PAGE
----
Thanks to the wonders of my kindle, I’ve been able to buy books on a whim and start reading immediately. That’s especially helpful when the cat decides to plop down on whatever I’m looking at. Most of my reading this month has been fantasy, but I did take a break to read Jane Austen’s Lady Susan (a short novel in letters that has quite a scamp for a heroine-not the usual Austen star). Here are some of the books I’ve read this month that I enjoyed:
I’ve long wanted to read something by Amanda Hocking, just because of her enormous popularity. Wake (Watersong) is the first of her books I tried.
The story was interesting, and the conflict between the heroine and the unnaturally pretty mean girls got me hooked. Hocking weaves siren mythology seamlessly into the story, and put together a winner. This young adult paranormal story is well-told, full of believable characters and is a fun read.
Since I was reading Amanda Hocking, I thought I’d try the Trylle series, which many consider to be her best. This series uses trolls as the fantasy element, and Hocking does a great job creating a world for modern-day trolls. The heroine who never felt she fit in anywhere and who never felt wanted by her parents was appealing and believable. There are so many novels written with a strong-willed heroine who insists on getting her own way and ends up in disaster because of her own stupidity. This doesn’t happen here. The heroine makes mistakes from ignorance, or is forced to make hard choices and take risks because of the circumstances she is in. There were a few twists that literally had me gasping in surprise. The ending of the first book was especially powerful, and is a lesson on how to end earlier books in a series. There’s a clear resolution to the protagonist’s main problem, but enough other issues left hanging that I wanted to read more. More fun reads from a great storyteller.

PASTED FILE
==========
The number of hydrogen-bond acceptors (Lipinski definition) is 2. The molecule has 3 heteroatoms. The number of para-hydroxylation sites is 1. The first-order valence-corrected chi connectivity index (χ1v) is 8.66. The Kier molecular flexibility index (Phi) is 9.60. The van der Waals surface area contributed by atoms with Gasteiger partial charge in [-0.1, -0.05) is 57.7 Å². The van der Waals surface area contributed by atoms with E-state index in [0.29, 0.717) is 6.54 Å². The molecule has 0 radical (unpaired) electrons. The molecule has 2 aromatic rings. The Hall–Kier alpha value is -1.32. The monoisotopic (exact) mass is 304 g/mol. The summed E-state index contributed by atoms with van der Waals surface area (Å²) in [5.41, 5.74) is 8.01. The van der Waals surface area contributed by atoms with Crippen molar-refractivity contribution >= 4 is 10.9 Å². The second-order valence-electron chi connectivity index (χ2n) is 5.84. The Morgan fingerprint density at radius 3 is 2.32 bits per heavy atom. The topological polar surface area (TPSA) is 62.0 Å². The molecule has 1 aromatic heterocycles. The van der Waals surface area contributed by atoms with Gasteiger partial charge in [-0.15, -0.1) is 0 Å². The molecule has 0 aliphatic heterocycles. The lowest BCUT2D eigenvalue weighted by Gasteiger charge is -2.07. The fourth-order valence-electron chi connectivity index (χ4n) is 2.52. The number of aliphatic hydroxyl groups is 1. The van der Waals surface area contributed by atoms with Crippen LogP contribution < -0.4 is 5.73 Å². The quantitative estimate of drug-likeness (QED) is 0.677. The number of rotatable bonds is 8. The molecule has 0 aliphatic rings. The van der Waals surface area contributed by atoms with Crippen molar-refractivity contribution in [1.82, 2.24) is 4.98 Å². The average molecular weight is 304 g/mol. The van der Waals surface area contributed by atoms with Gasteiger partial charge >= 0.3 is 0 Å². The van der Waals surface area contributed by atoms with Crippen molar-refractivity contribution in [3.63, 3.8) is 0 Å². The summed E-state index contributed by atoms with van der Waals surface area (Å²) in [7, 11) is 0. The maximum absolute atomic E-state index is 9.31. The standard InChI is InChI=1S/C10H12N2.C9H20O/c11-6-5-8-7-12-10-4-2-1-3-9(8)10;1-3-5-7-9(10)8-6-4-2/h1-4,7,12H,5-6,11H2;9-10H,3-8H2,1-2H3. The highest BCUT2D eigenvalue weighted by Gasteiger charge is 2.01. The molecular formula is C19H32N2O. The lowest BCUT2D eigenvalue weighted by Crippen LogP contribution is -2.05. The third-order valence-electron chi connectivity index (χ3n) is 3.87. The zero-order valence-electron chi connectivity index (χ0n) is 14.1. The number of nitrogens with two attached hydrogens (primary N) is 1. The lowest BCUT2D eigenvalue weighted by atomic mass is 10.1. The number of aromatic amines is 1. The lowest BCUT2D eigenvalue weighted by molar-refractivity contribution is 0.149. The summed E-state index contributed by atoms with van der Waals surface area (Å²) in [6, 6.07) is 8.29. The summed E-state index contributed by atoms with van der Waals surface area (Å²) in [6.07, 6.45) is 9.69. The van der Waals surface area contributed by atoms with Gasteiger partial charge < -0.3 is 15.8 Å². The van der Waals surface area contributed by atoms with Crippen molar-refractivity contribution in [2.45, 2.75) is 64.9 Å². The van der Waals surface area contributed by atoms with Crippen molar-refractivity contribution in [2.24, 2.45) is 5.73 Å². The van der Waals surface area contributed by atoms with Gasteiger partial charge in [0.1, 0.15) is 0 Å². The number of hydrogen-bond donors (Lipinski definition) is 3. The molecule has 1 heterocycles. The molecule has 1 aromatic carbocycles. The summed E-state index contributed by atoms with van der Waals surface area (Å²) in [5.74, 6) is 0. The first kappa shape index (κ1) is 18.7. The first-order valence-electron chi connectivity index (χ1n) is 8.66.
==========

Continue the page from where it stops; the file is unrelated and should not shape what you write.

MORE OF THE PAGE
The Wolf of Tebron
The Wolf of Tebron (The Gates of Heaven Series) is told like a classic fairy tale. The hero, Joran, has had a falling out with his wife and sends her back to her family. He later learns she never arrived, and he begins to be tormented with nightmares of her trapped behind a wall of ice, calling to him to rescue her. So he sets out on a quest to find her, traveling to the four corners of the earth and wearing out three pairs of shoes. I liked this story better as it unfolded, and appreciated the message of forgiveness and reconciliation.
The Golden Crystal
The Golden Crystal is a quick read of a thriller that takes you on a ride through history, mathematics and a race to recover a lost crystal that holds amazing powers. There’s certainly a strong dose of callous brutality, so be warned if that’s not for you. Otherwise, I found this book entertaining and it kept me guessing up to the end.
A disclosure: I received a free copy of The Golden Crystal in exchange for an honest review.
And one more: Disclosure of Material Connection: Some of the links in the post above are “affiliate links.” This means if you click the link and purchase the item, I will receive an affiliate commission. Regardless, I only recommend products or services I use personally and believe will add value to my readers. I am disclosing this in accordance with Federal Trade Commission’s 16 CFR, Part 255: “Guides Concerning the Use of Endorsements and Testimonials in Advertising.”